…”I am a firm believer in the freedom to express our individual rights, which include flying the flag that we decide to fly,” said Philip Way, a Civil War re-enactor dressed in a Confederate wool uniform despite the summer temperatures. “That’s freedom to me.”
Now, I’m no historian, but I have a dim inkling that the concept of “the freedom to express our individual rights” is more typically associated with the nation that the Confederacy was, uh, revolting against to begin with. Even more astonishingly, I suggest it to be the case that life in a theocratic, patriarchal, ancestor-worshipping agrarian society built on a permanent class of forced laborers would not be nearly so enamored of honoring one’s right to display whatever colored fabric of their choosing. Should I care to don my herringbone deerstalker cap and my pipe and go about some sleuthing, I suspect I would find that Mr. Way is as white as a catfish’s belly, and has never considered life from outside that privileged perspective.
I say it’s high time for secession to move beyond the boundaries of right-wing crankdom and become a mainstream, bipartisan issue. It should be encouraged. Not only that, but we should give additional fuel to their martyr complex by reenacting a Trail of Tears, if you will. Gather up all these Johnny Reb-come-latelies and put them on the road. I’m going to get things rolling by suggesting that we march them all to Texas and then sell the state back to Mexico, where they can pick marijuana buds in the fields for the drug lords. Sorry, my couple of Texan friends, but the wheels of history take no heed of lowly individuals, and it’s for the good of the nation, after all. I’ll make sure to secure you safe passage back to civilization anyway.
Nothing to See Here, Move Along
Doubt and its religious cousin agnosticism, a word rarely heard nowadays, may have fallen out of fashion, but they have much to teach us, despite the disdain of Richard Dawkins, who famously wrote in The God Delusion: “I am agnostic only to the extent that I am agnostic about fairies at the bottom of the garden.” He also quotes approvingly Quentin de la Bédoyère, science editor of the Catholic Herald, who in 2006 wrote that the Catholic historian Hugh Ross Williamson respected firm religious belief and certain unbelief, but “reserved his contempt for the wishy-washy boneless mediocrities who flapped around in the middle.”
To see doubters and freethinkers such as Herbert Spencer, Leslie Stephen, George Eliot, Thomas Huxley (who coined the word “agnostic”) and Darwin himself mocked in this way, given their intense engagement with complex human issues, only highlights the boldness of their thinking and the intellectual hubris of today’s unbridled certainty. The stridency of both Dawkins and de la Bédoyère misses how these and other Victorian intellectuals saw doubt as a creative force – inseparable from belief, thought, and debate, and a much-needed antidote to fanaticism and zealotry.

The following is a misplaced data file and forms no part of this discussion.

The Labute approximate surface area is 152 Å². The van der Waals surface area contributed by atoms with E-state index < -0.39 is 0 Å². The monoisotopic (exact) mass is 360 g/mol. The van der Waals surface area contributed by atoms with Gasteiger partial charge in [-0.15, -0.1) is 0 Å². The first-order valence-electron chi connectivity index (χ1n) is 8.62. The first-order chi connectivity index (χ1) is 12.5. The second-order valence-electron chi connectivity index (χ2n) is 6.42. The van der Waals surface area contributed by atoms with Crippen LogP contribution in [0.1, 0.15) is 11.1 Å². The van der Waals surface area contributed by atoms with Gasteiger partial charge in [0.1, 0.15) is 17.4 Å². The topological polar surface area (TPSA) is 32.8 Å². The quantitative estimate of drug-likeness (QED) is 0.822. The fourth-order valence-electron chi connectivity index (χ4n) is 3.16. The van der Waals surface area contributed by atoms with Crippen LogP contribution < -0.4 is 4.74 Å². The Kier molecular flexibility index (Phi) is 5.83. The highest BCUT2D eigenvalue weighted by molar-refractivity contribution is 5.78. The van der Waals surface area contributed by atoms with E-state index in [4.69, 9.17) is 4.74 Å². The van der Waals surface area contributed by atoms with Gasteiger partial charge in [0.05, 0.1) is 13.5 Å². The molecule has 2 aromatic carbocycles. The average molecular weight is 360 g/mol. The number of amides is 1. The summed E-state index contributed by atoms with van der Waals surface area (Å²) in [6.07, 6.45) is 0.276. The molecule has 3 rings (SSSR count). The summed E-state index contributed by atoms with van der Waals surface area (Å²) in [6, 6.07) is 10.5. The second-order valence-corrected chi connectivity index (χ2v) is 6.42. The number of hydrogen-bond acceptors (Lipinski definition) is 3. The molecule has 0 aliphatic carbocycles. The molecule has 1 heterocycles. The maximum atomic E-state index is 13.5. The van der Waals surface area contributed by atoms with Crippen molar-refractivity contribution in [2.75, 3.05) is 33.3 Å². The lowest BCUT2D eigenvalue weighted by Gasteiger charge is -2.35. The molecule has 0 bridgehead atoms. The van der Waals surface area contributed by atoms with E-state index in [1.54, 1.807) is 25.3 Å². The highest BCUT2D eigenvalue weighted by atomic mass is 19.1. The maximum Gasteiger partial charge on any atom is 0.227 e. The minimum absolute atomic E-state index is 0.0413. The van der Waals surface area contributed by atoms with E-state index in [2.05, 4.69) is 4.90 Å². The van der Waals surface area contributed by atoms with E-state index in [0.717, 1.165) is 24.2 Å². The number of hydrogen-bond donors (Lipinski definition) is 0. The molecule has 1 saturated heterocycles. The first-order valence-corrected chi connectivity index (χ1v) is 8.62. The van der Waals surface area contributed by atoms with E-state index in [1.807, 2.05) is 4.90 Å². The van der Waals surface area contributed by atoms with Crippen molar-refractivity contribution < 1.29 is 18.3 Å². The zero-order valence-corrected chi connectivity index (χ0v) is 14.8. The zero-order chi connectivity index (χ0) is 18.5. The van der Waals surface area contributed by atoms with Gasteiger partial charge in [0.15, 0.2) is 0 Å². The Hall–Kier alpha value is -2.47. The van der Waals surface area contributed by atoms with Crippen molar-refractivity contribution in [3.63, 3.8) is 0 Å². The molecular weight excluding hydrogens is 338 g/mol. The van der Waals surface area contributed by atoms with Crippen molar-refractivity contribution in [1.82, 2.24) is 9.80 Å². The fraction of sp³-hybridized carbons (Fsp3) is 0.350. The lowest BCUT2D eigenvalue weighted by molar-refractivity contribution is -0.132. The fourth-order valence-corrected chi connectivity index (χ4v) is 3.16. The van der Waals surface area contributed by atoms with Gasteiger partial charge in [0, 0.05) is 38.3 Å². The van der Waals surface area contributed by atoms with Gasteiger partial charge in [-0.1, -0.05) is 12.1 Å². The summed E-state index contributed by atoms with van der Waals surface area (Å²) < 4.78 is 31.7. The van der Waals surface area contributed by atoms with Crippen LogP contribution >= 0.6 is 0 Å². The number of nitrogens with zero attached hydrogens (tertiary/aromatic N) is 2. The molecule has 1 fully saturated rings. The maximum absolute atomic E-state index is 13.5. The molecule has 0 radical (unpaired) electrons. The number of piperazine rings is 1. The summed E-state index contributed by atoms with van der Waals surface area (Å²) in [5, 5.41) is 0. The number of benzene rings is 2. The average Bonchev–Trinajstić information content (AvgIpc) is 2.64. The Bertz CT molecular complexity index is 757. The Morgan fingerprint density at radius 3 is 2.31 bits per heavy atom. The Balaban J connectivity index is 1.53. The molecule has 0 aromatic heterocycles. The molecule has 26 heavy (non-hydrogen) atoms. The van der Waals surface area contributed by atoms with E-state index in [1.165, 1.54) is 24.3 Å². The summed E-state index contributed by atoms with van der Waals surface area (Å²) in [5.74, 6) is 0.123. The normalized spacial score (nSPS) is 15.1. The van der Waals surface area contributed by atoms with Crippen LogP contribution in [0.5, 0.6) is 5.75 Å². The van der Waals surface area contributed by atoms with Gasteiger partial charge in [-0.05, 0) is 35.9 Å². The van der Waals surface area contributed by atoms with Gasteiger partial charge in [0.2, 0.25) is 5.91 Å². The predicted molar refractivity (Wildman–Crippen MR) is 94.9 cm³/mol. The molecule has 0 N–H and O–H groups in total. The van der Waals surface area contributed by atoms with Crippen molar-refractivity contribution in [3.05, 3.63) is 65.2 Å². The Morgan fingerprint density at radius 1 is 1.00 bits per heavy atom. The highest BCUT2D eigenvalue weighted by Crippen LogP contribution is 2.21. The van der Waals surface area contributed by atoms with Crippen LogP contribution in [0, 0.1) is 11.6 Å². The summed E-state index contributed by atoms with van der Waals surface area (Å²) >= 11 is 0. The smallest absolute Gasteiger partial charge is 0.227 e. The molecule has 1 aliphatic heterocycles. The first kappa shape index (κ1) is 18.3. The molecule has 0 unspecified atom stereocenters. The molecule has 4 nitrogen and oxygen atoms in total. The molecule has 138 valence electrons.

…A more astute contemporary thinker than Dawkins on the issue of agnosticism, in its broadest, existential sense, is the American playwright John Patrick Shanley. In the preface to his Pulitzer Prize-winning play Doubt (also a film), he argues that “doubt requires more courage than conviction does, and more energy; because conviction is a resting place and doubt is infinite – it is a passionate exercise.” While such questioning takes us past a point of comfort, he claims, it is “doubt (so often experienced initially as weakness) that changes things”, and thus represents “nothing less than an opportunity to reenter the Present”.
Hey, I’m not going to tell someone that they can’t indulge their masochistic fetish for being suspended indefinitely on existential tenterhooks, but, yuh know, on that note, it seems to this observer that those of us who have serenely accepted the nonexistence of any God worthy of the name are the ones who have moved on to the more pressing concerns of how to live in this world with only our fellow fallible humans to rely on for love, support and justice, whereas it is this particular type of doubter who wants to encase religious questions in amber, leaving them incapable of being resolved to any practical satisfaction. It’s people like Lane who dogmatically insist that anything less than 100% certain knowledge on this issue means we must remain open to the possibility that something like the Abrahamic religions just might be true after all. And I still say that if it weren’t for the oppressive, overbearing presence of a jealous, vindictive God haunting our collective cultural memory, no one would think it such a big deal to consider the matter settled for all intents and purposes and get on with it.
What I found really funny, though, was seeing yet another essay using Dawkins as the prime example of strident, intolerant atheism… with a link in the sidebar to related articles, including an interview with Dawkins on the same site that totally belies the claim.